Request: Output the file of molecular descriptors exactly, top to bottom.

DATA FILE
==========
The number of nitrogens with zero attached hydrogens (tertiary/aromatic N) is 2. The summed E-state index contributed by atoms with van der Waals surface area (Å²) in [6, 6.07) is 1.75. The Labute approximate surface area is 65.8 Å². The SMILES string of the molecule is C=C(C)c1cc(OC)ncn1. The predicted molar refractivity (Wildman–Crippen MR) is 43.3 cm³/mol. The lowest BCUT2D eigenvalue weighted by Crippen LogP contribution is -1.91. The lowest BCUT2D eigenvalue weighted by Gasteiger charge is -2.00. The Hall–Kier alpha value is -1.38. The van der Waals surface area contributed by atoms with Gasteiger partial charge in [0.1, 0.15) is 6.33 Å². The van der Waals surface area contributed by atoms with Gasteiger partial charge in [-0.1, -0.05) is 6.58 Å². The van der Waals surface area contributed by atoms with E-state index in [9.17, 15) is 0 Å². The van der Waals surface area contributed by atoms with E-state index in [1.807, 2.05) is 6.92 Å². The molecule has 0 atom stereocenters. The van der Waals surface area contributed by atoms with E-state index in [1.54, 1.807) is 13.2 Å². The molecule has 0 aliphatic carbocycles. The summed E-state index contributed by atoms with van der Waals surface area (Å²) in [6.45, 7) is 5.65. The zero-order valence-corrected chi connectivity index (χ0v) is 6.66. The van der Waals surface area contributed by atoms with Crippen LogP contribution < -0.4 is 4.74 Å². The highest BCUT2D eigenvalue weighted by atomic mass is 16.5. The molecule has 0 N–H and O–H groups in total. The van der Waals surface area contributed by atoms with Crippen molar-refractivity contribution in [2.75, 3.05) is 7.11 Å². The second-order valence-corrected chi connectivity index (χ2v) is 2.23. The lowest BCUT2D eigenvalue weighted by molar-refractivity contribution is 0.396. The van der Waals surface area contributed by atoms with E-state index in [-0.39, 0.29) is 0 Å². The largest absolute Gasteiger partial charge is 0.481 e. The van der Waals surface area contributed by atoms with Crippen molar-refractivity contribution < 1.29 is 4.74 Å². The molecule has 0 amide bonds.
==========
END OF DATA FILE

The number of nitrogens with zero attached hydrogens (tertiary/aromatic N) is 2. The summed E-state index contributed by atoms with van der Waals surface area (Å²) in [6, 6.07) is 1.75. The Labute approximate surface area is 65.8 Å². The SMILES string of the molecule is C=C(C)c1cc(OC)ncn1. The predicted molar refractivity (Wildman–Crippen MR) is 43.3 cm³/mol. The lowest BCUT2D eigenvalue weighted by Crippen LogP contribution is -1.91. The lowest BCUT2D eigenvalue weighted by Gasteiger charge is -2.00. The Hall–Kier alpha value is -1.38. The van der Waals surface area contributed by atoms with Gasteiger partial charge in [0.1, 0.15) is 6.33 Å². The van der Waals surface area contributed by atoms with Gasteiger partial charge in [-0.1, -0.05) is 6.58 Å². The van der Waals surface area contributed by atoms with E-state index in [9.17, 15) is 0 Å². The van der Waals surface area contributed by atoms with E-state index in [1.807, 2.05) is 6.92 Å². The molecule has 0 atom stereocenters. The van der Waals surface area contributed by atoms with E-state index in [1.54, 1.807) is 13.2 Å². The molecule has 0 aliphatic carbocycles. The summed E-state index contributed by atoms with van der Waals surface area (Å²) in [6.45, 7) is 5.65. The zero-order valence-corrected chi connectivity index (χ0v) is 6.66. The van der Waals surface area contributed by atoms with Crippen LogP contribution < -0.4 is 4.74 Å². The highest BCUT2D eigenvalue weighted by atomic mass is 16.5. The molecule has 0 N–H and O–H groups in total. The van der Waals surface area contributed by atoms with Crippen molar-refractivity contribution in [2.75, 3.05) is 7.11 Å². The second-order valence-corrected chi connectivity index (χ2v) is 2.23. The lowest BCUT2D eigenvalue weighted by molar-refractivity contribution is 0.396. The van der Waals surface area contributed by atoms with E-state index in [-0.39, 0.29) is 0 Å². The largest absolute Gasteiger partial charge is 0.481 e. The van der Waals surface area contributed by atoms with Crippen molar-refractivity contribution < 1.29 is 4.74 Å². The molecule has 0 amide bonds.